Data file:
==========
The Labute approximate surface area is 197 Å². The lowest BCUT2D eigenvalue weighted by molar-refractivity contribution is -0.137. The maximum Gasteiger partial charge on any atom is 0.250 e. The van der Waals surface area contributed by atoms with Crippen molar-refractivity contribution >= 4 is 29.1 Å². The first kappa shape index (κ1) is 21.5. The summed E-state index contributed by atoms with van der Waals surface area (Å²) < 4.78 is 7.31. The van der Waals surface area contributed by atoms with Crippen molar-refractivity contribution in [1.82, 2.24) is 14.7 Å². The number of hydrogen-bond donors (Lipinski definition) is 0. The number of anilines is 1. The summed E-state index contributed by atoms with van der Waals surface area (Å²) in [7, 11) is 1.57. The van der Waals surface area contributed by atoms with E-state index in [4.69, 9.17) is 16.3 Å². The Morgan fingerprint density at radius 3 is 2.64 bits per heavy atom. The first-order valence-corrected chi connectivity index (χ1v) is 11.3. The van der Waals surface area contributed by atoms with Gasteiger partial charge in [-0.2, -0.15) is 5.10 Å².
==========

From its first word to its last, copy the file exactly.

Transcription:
The Labute approximate surface area is 197 Å². The lowest BCUT2D eigenvalue weighted by molar-refractivity contribution is -0.137. The maximum Gasteiger partial charge on any atom is 0.250 e. The van der Waals surface area contributed by atoms with Crippen molar-refractivity contribution >= 4 is 29.1 Å². The first kappa shape index (κ1) is 21.5. The summed E-state index contributed by atoms with van der Waals surface area (Å²) < 4.78 is 7.31. The van der Waals surface area contributed by atoms with Crippen molar-refractivity contribution in [1.82, 2.24) is 14.7 Å². The number of hydrogen-bond donors (Lipinski definition) is 0. The number of anilines is 1. The summed E-state index contributed by atoms with van der Waals surface area (Å²) in [7, 11) is 1.57. The van der Waals surface area contributed by atoms with E-state index in [4.69, 9.17) is 16.3 Å². The Morgan fingerprint density at radius 3 is 2.64 bits per heavy atom. The first-order valence-corrected chi connectivity index (χ1v) is 11.3. The van der Waals surface area contributed by atoms with Gasteiger partial charge in [-0.2, -0.15) is 5.10 Å².